In an age where social media is taking people to all corners of the earth and back with the click of a mouse, one local business is stressing the importance of their local communities; and thriving.
Twenty years ago P.K. Swindani, a local resident, was laid off from his job and wanted to provide stability for his family and impact his community, so he opened The Trappe Book Center to do just that.
It has been such a success that the book store was recently moved from its original location, in the Trappe Shopping Center, to the Providence Town Center in Collegeville (next to Eastern Mountain Sports) receiving a new name in the process.
The newly constructed now boasts 8,000 square feet of book space, a large increase from its previous store’s layout of just 5,500 square feet. It has added an electronic center that allows its customers to download literature on their handheld device, access to more than 4 million books, a café, and a children’s center that provides seating, educational toys, and a large animal themed mural.
Marketing Director Kit Little said the children’s center is something they’ve always wanted to do, and with the newly added space they were able to accomplish it.
“The idea was to have a place where a parent could sit and peruse a book with their child and decide whether or not it is an appropriate book. Or have a place for the kids to sit and look for themselves while their parents are shopping,” Little said. “We didn’t have that with the old store at all.”
Little said another way the newly acquired space has impacted the store is the ability to showcase local talent and get more people involved in the community.
“We have in store book fairs, we have off-site book fairs, we have local artists come in and display their work in the new location. That’s one of the things this allowed us to do,” said little.
The new store is also adding, among their new horror and classics section, a section for local artist to display their work for free. They also plan to hold open mic nights for poetry readings, allow local musicians to perform inside the store, reinstate their children’s story time, and hold art galleries with wine and cheese tasting for the adults.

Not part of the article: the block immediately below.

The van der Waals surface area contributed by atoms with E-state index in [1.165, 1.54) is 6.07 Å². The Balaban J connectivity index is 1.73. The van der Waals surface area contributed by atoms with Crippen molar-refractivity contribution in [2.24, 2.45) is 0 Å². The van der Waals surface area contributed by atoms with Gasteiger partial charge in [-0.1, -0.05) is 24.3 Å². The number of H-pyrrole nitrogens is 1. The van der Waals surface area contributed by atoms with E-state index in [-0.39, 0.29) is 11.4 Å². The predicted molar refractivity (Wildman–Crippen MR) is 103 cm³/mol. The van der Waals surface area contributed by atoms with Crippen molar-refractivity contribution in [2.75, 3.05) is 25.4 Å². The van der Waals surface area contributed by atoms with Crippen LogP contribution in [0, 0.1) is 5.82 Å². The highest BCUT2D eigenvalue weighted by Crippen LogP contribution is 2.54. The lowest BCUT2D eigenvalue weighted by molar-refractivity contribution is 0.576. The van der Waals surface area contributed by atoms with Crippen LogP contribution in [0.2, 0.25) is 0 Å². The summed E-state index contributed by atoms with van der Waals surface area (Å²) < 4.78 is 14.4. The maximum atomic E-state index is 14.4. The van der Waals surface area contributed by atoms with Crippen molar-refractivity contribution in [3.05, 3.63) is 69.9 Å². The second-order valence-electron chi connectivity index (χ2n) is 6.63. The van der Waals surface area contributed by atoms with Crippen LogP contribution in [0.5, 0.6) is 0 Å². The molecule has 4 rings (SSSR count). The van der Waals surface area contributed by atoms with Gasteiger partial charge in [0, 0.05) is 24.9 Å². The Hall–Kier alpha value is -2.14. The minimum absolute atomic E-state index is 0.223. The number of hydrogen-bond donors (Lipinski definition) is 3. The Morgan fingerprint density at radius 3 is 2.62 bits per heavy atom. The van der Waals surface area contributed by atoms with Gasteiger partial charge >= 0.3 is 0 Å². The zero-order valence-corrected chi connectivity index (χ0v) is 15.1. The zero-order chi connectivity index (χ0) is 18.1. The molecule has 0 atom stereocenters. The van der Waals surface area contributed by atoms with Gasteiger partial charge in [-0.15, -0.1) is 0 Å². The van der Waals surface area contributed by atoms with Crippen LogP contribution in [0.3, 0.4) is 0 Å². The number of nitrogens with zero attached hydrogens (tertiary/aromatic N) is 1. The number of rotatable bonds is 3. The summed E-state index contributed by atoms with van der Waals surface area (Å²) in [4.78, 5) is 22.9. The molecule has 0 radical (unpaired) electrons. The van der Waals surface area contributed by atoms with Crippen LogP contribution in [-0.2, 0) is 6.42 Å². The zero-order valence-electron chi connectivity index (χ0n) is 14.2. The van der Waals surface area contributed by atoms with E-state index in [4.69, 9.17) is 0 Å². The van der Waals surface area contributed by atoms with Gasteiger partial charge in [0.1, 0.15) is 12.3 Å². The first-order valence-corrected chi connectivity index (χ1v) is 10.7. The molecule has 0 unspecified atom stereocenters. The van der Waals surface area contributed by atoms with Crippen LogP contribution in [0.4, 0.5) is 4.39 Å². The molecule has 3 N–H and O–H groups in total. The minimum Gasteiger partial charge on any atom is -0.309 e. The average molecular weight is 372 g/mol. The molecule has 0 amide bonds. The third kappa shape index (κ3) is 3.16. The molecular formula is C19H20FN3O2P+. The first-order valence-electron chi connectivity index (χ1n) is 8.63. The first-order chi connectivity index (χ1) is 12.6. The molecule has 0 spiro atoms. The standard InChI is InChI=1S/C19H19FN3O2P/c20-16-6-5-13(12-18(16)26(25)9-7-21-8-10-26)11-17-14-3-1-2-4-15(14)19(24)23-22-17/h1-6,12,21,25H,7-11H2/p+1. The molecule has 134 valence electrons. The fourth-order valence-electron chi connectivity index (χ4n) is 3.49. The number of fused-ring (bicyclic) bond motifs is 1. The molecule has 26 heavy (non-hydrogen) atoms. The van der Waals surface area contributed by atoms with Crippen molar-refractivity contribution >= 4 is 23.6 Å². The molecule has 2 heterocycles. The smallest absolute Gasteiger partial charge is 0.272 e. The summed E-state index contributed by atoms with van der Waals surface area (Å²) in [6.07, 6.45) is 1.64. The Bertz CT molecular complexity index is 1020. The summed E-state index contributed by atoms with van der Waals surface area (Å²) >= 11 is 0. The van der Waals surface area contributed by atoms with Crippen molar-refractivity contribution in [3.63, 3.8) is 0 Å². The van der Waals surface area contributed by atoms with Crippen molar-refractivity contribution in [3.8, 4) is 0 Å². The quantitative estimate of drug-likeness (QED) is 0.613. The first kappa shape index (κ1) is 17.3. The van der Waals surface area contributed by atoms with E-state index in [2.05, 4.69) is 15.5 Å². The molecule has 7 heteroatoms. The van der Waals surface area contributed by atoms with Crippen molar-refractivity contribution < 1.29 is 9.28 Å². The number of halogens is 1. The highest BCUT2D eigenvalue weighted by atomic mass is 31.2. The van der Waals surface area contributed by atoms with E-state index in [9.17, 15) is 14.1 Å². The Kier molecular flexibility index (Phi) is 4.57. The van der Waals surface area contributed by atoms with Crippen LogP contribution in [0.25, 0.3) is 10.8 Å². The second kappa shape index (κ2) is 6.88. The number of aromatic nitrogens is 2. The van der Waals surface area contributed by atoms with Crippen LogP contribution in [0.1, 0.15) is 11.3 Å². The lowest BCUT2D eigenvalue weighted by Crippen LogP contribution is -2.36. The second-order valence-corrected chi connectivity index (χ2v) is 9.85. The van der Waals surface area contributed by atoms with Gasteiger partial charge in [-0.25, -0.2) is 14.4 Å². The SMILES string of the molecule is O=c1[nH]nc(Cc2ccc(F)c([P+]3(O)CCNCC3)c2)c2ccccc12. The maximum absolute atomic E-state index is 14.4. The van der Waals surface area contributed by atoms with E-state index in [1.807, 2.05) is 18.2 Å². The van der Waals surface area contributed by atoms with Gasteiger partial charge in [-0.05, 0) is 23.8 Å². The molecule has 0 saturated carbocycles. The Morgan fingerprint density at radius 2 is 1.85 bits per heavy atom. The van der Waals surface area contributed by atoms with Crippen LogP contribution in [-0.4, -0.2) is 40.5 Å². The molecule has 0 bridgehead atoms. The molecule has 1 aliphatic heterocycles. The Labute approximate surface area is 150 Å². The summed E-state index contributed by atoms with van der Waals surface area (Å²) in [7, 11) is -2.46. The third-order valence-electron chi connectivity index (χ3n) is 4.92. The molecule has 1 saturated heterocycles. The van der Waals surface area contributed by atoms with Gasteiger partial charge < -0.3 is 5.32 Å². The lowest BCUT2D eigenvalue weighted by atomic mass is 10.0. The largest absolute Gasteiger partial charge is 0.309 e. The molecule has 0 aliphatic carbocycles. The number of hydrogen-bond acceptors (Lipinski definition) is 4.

Even with the new events and changing scenery, Little said they have kept their main focus at the forefront of every decision.
“We want a place where people can go and show their talent and express themselves and be welcomed and comfortable. Just as long as everything stays family oriented because that’s the way we’ve always been,” said Little.
As the first and only independent business in the Providence Town Center, the local motto is showcased in some unlikely places throughout the book store.
Everything in the Towne Book Center, from the construction to the café, is thanks to local independent businesses. The interior construction was done by local contractors and the coffee brewed at the café is manufactured locally.
“We’ve tried to keep everything that we’ve brought in as independent and local as possible,” said Little.
Even the artwork that hangs on the walls is from local artists. Little says they plan to have four different artists featured each year in their store, but the response by local artists has been so overwhelming that they may change that to once a month.
Little said the reason they have done all this is to provide a place that truly impacts the people in the communities is because “it’s important.”
“We’re proud of what we do here,” Little said. “We live here too, and it's part of our home. It’s our families as well, and that matters.”
The Towne Book Center and Café is open Monday through Saturday 9 a.m.-9 p.m. and 10 a.m.-5 p.m. on Sunday.
While they are open to the public, Little said they will have a grand opening the last weekend in April.